I never saw Panic Room, so I never knew that Jodie Foster had formed a friendship with Kristen Stewart, who was only eleven while acting in that film. In her Daily Beast OpEd, Foster tries to defend Stewart against the very ugly media scrutiny:
We’ve all seen the headlines at the check-out counter. “Kristen Stewart Caught.” We’ve all thumbed the glossy pages here and there. “Kris and Rob a couple?” We all catch the snaps. “I like that dress. I hate the hair. Cute couple. Bad shoes.” There’s no guilt in acknowledging the human interest in public linens. It’s as old as the hills. Lift up beautiful young people like gods and then pull them down to earth to gaze at their seams. See, they’re just like us. But we seldom consider the childhoods we unknowingly destroy in the process.
I’ve ignored the Robert Pattinson/ Kristin Stewart romance because, first, I didn’t care, and second, I didn’t believe it. Pattinson was likeable as Cedric Diggory in HP and the Goblet of Fire, and I thought he played the troubled vampire in the first Twilight film (which was really a teen romance followed by an action flick) about as well as could be done. In 2007’s In the Land of Women, Stewart was believable as a troubled teen, but didn’t show a lot of emotion. As Bella, she was a bit withdrawn, too. Her emotional distance might be intentional and might be part of what her fans find attractive, but I find it disconcerting. When I heard Pattinson and Stewart were linked romantically, I chalked it up to nothing more than studio promotion. If Pattinson was gay, a manufactured relationship would protect his sex appeal. Even if Pattinson was not gay, a putative romance would generate more interest in the Twilight franchise.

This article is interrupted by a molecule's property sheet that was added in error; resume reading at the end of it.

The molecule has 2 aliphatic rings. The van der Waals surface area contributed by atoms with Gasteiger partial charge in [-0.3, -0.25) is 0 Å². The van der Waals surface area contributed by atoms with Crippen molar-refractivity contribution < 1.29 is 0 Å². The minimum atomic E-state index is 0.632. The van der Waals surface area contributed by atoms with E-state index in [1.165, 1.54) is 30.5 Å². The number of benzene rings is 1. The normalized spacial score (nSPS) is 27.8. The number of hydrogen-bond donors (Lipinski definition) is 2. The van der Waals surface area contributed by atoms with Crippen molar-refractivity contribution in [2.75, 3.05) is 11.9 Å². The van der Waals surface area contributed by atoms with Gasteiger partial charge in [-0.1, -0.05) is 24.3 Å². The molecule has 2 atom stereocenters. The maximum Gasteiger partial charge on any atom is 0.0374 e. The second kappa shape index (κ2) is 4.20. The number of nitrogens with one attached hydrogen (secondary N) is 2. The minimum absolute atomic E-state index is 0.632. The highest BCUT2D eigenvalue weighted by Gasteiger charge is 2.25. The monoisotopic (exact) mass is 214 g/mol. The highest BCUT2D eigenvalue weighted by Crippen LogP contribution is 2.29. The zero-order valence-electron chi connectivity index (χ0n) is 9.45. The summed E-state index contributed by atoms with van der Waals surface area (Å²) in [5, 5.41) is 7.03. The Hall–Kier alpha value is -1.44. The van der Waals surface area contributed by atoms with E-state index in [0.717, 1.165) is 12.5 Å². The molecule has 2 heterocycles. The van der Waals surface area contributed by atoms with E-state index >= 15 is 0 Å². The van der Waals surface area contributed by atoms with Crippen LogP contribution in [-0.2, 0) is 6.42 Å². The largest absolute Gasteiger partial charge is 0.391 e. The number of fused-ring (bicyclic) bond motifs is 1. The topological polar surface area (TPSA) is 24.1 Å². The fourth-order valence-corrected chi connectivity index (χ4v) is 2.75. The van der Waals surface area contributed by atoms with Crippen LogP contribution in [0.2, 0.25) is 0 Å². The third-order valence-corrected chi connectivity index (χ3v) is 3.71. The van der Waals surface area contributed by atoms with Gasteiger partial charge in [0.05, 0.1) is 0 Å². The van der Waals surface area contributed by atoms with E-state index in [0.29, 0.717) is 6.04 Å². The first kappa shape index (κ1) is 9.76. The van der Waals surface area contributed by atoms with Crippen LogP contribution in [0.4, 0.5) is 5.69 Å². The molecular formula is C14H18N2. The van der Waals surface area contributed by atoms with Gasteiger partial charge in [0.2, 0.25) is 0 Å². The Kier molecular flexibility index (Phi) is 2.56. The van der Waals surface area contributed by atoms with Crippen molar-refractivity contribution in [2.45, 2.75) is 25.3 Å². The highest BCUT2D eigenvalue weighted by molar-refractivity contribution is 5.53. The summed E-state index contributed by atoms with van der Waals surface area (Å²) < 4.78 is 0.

So when we were told that Stewart has been seeing a married man, I was not that surprised and I still didn’t care. Foster makes an impassioned plea for some privacy, some regard, but I suspect that Jodie is only adding fuel to the fire, and that I am doing the same myself. There are counter-arguments about whether celebrities who crave media attention deserve any privacy at all, but I think the only way to give them privacy is to watch their films, if they are any good, while truly ignoring the rumor mill.
In the provocatively titled Slate blog, What Women Really Think, Alyssa Rosenberg writes:
Unlike most things we call guilty pleasures, gossip rags are something it’s actually possible to feel bad about consuming: we know that the paparazzi are invasive, that the bodysnarking these magazines feature put real pressure on real women, that paying for stories and access does not do anything to enhance journalistic ethics. I wouldn’t be in favor of importing the stringent press laws that give celebrities more ground to sue tabloids in the United Kingdom, but opposing legislation to regulate the tabloids doesn’t make them virtuous.